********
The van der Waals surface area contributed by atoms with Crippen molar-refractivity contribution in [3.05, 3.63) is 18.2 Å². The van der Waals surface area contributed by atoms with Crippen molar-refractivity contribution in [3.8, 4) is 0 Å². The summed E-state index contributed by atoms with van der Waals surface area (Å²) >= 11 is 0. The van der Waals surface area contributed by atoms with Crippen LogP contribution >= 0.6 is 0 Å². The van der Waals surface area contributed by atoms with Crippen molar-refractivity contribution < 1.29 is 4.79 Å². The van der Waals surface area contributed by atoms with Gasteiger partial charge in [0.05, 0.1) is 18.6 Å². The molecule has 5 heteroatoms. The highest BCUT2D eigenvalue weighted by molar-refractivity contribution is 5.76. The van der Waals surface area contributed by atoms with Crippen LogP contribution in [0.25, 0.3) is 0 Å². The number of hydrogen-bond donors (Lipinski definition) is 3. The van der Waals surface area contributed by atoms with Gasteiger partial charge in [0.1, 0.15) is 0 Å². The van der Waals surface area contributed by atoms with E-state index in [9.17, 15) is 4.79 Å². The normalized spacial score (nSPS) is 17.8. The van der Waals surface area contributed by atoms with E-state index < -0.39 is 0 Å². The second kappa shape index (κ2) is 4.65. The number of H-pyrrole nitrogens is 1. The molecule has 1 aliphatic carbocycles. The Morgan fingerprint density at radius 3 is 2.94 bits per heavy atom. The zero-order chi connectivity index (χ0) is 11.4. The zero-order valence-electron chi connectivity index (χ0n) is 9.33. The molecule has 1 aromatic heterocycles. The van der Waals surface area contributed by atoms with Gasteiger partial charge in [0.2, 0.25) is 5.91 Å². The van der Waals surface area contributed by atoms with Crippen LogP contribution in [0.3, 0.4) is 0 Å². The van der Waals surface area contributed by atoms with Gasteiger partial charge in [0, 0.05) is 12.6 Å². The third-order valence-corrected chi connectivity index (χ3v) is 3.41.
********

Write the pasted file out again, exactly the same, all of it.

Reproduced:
The van der Waals surface area contributed by atoms with Crippen molar-refractivity contribution in [3.05, 3.63) is 18.2 Å². The van der Waals surface area contributed by atoms with Crippen molar-refractivity contribution in [3.8, 4) is 0 Å². The summed E-state index contributed by atoms with van der Waals surface area (Å²) >= 11 is 0. The van der Waals surface area contributed by atoms with Crippen LogP contribution >= 0.6 is 0 Å². The van der Waals surface area contributed by atoms with Crippen molar-refractivity contribution < 1.29 is 4.79 Å². The van der Waals surface area contributed by atoms with Gasteiger partial charge in [0.05, 0.1) is 18.6 Å². The molecule has 5 heteroatoms. The highest BCUT2D eigenvalue weighted by molar-refractivity contribution is 5.76. The van der Waals surface area contributed by atoms with Crippen LogP contribution in [0.25, 0.3) is 0 Å². The number of hydrogen-bond donors (Lipinski definition) is 3. The van der Waals surface area contributed by atoms with Gasteiger partial charge in [0.1, 0.15) is 0 Å². The van der Waals surface area contributed by atoms with E-state index in [9.17, 15) is 4.79 Å². The normalized spacial score (nSPS) is 17.8. The van der Waals surface area contributed by atoms with E-state index < -0.39 is 0 Å². The second kappa shape index (κ2) is 4.65. The number of H-pyrrole nitrogens is 1. The molecule has 1 aliphatic carbocycles. The Morgan fingerprint density at radius 3 is 2.94 bits per heavy atom. The zero-order chi connectivity index (χ0) is 11.4. The zero-order valence-electron chi connectivity index (χ0n) is 9.33. The molecule has 1 aromatic heterocycles. The van der Waals surface area contributed by atoms with Gasteiger partial charge in [0.2, 0.25) is 5.91 Å². The van der Waals surface area contributed by atoms with Crippen LogP contribution in [0.3, 0.4) is 0 Å². The van der Waals surface area contributed by atoms with Gasteiger partial charge in [0, 0.05) is 12.6 Å². The third-order valence-corrected chi connectivity index (χ3v) is 3.41.